32. The fuel composition according to claim 31, wherein the polyisobutene contains at least about 20% of a methylvinylidene isomer.
33. The fuel composition according to claim 17, wherein said composition contains about 50 to about 2500 parts per million by weight of said compound.
34. A fuel concentrate comprising an inert stable oleophilic organic solvent boiling in the range of from about 150° F. to 400° F. and from about 10 to about 70 weight percent of a compound of the formula: ##STR8## wherein A1 is nitro, amino, N-alkylamino wherein the alkyl group contains 1 to 6 carbon atoms, or N,N-dialkylamino wherein each alkyl group independently contains 1 to 6 carbon atoms;
R1 and R2 are independently hydrogen, hydroxy, lower alkyl having 1 to 6 carbon atoms, or lower alkoxy having 1 to 6 carbon atoms;
R3 is a polyalkyl group having a weight average molecular weight in the range of about 450 to 5,000; and x is an integer from 0 to 10.
35. The fuel concentrate according to claim 34, wherein R1 is hydrogen, hydroxy, or lower alkyl having 1 to 4 carbon atoms.
36. The fuel concentrate according to claim 35, wherein R1 is hydrogen or hydroxy.
37. The fuel concentrate according to claim 36, wherein R1 is hydroxy.
38. The fuel concentrate according to claim 34, wherein R2 is hydrogen.
39. The fuel concentrate according to claim 34, wherein x is 0, 1 or 2.
40. The fuel concentrate according to claim 39, wherein Rl and R2 are hydrogen, and x is 0.
41. The fuel concentrate according to claim 39, wherein Rl is hydroxy, R2 is hydrogen, and x is 0.
42. The fuel concentrate according to claim 34, wherein A1 is nitro or amino.
43. The fuel concentrate according to claim 42, wherein A1 is amino.
44. The fuel concentrate according to claim 34, wherein R3 is a polyalkyl group having a weight average molecular weight in the range of about 500 to 5,000.
45. The fuel concentrate according to claim 44, wherein R3 has a weight average molecular weight in the range of about 500 to 3,000.
46. The fuel concentrate according to claim 45, wherein R3 has a weight average molecular weight in the range of about 600 to 2,000.
47. The fuel concentrate according to claim 34, wherein R3 is a polyalkyl group derived from polypropylene, polybutene, or polyalphaolefin oligomers of 1-octene or 1-decene.
48. The fuel concentrate according to claim 47, wherein R3 is derived from polyisobutene.
49. The fuel concentrate according to claim 48, wherein the polyisobutene contains at least about 20% of a methylvinylidene isomer.
Description
BACKGROUND OF THE INVENTION

1. Field of the Invention

This invention relates to novel nitro and amino aromatic compounds. More particularly, this invention relates to novel polyalkyl nitro and amino aromatic esters and their use in fuel compositions to prevent and control engine deposits.

2. Description of the Related Art

It is well known that automobile engines tend to form deposits on the surface of engine components, such as carburetor ports, throttle bodies, fuel injectors, intake ports and intake valves, due to the oxidation and polymerization of hydrocarbon fuel. These deposits, even when present in relatively minor amounts, often cause noticeable driveability problems, such as stalling and poor acceleration. Moreover, engine deposits can significantly increase an automobile's fuel consumption and production of exhaust pollutants. Therefore, the development of effective fuel detergents or "deposit control" additives to prevent or control such deposits is of considerable importance and numerous such materials are known in the art.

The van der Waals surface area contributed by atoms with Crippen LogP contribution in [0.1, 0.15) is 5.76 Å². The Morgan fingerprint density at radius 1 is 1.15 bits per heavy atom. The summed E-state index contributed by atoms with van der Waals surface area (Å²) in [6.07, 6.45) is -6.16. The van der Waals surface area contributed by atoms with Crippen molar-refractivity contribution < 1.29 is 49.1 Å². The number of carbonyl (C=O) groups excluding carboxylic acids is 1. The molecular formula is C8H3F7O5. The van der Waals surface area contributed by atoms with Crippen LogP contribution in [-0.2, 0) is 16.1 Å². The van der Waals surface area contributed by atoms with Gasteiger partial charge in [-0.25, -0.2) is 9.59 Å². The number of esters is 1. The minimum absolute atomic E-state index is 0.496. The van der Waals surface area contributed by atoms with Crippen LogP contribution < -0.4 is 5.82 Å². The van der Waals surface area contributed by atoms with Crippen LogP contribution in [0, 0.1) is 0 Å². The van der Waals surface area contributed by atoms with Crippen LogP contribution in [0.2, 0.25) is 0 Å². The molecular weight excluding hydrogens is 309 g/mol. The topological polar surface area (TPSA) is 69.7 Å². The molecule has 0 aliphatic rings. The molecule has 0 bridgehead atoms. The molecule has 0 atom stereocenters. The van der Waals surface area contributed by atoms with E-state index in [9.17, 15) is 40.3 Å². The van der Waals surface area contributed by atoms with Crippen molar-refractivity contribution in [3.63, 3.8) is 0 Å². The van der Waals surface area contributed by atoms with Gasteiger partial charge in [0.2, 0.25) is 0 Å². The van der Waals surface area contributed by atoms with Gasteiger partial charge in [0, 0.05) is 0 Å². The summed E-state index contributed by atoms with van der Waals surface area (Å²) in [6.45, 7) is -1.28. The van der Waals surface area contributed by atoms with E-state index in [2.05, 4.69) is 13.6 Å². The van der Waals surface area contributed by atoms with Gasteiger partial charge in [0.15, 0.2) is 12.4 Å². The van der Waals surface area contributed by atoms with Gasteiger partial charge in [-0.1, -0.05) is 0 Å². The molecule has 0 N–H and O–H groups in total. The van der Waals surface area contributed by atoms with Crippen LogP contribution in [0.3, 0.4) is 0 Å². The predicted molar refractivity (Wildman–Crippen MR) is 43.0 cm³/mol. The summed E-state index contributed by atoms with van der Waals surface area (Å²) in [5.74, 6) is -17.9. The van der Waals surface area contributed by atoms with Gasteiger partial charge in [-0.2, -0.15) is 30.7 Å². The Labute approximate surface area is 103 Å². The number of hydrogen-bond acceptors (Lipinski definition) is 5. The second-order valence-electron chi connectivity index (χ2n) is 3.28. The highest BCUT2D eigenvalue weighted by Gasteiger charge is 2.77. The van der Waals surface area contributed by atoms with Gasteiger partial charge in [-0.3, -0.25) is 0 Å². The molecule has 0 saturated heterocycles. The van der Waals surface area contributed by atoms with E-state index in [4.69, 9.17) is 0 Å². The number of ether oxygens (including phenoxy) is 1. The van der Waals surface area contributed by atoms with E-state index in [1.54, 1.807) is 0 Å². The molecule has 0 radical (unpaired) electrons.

For example, aliphatic hydrocarbon-substituted phenols are known to reduce engine deposits when used in fuel compositions. U.S. Pat. No. 3,849,085, issued Nov. 19, 1974 to Kreuz et al., discloses a motor fuel composition comprising a mixture of hydrocarbons in the gasoline boiling range containing about 0.01 to 0.25 volume percent of a high molecular weight aliphatic hydrocarbon-substituted phenol in which the aliphatic hydrocarbon radical has an average molecular weight in the range of about 500 to 3,500. This patent teaches that gasoline compositions containing minor amounts of an aliphatic hydrocarbon-substituted phenol not only prevent or inhibit the formation of intake valve and port deposits in a gasoline engine, but also enhance the performance of the fuel composition in engines designed to operate at higher operating temperatures with a minimum of decomposition and deposit formation in the manifold of the engine.

Similarly, U.S. Pat. No. 4,134,846, issued Jan. 16, 1979 to Machleder et al., discloses a fuel additive composition comprising a mixture of (1) the reaction product of an aliphatic hydrocarbon-substituted phenol, epichlorohydrin and a primary or secondary mono- or polyamine, and (2) a polyalkylene phenol. This patent teaches that such compositions show excellent carburetor, induction system and combustion chamber detergency and, in addition, provide effective rust inhibition when used in hydrocarbon fuels at low concentrations.

Amino phenols are also known to function as detergents/dispersants, antioxidants and anti-corrosion agents when used in fuel compositions. U.S. Pat. No. 4,320,021, issued Mar. 16, 1982 to R. M. Lange, for example, discloses amino phenols having at least one substantially saturated hydrocarbon-based substituent of at least 30 carbon atoms. The amino phenols of this patent are taught to impart useful and desirable properties to oil-based lubricants and normally liquid fuels. Similar amino phenols are disclosed in related U.S. Pat. No. 4,320,020, issued Mar. 16, 1982 to R. M. Lange.